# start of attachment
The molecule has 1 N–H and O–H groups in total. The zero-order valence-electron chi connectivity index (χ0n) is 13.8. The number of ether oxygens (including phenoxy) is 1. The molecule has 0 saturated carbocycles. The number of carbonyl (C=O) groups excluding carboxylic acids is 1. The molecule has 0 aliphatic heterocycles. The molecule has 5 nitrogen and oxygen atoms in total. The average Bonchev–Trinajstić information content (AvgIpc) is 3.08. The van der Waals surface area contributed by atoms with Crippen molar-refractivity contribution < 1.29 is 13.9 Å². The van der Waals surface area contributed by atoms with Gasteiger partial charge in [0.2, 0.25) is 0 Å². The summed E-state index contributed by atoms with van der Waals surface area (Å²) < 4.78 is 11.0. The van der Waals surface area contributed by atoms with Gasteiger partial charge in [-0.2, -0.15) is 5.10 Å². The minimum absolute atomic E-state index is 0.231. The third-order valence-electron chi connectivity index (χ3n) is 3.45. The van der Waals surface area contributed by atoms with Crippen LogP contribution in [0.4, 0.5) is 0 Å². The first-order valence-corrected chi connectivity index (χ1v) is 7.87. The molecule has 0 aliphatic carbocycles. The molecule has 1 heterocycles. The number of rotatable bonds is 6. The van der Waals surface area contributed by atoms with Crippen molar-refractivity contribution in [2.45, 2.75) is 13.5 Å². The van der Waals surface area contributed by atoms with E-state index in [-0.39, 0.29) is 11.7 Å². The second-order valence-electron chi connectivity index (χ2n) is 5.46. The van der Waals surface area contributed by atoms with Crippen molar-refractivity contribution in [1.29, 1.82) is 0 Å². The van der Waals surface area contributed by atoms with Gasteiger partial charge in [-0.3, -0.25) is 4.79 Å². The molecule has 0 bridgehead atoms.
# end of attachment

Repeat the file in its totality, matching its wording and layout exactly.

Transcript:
The molecule has 1 N–H and O–H groups in total. The zero-order valence-electron chi connectivity index (χ0n) is 13.8. The number of ether oxygens (including phenoxy) is 1. The molecule has 0 saturated carbocycles. The number of carbonyl (C=O) groups excluding carboxylic acids is 1. The molecule has 0 aliphatic heterocycles. The molecule has 5 nitrogen and oxygen atoms in total. The average Bonchev–Trinajstić information content (AvgIpc) is 3.08. The van der Waals surface area contributed by atoms with Crippen molar-refractivity contribution < 1.29 is 13.9 Å². The van der Waals surface area contributed by atoms with Gasteiger partial charge in [0.2, 0.25) is 0 Å². The summed E-state index contributed by atoms with van der Waals surface area (Å²) < 4.78 is 11.0. The van der Waals surface area contributed by atoms with Gasteiger partial charge in [-0.2, -0.15) is 5.10 Å². The minimum absolute atomic E-state index is 0.231. The third-order valence-electron chi connectivity index (χ3n) is 3.45. The van der Waals surface area contributed by atoms with Crippen LogP contribution in [0.4, 0.5) is 0 Å². The first-order valence-corrected chi connectivity index (χ1v) is 7.87. The molecule has 0 aliphatic carbocycles. The molecule has 1 heterocycles. The number of rotatable bonds is 6. The van der Waals surface area contributed by atoms with Crippen molar-refractivity contribution in [2.45, 2.75) is 13.5 Å². The van der Waals surface area contributed by atoms with E-state index in [-0.39, 0.29) is 11.7 Å². The second-order valence-electron chi connectivity index (χ2n) is 5.46. The van der Waals surface area contributed by atoms with Crippen molar-refractivity contribution in [1.29, 1.82) is 0 Å². The van der Waals surface area contributed by atoms with Gasteiger partial charge in [-0.3, -0.25) is 4.79 Å². The molecule has 0 bridgehead atoms.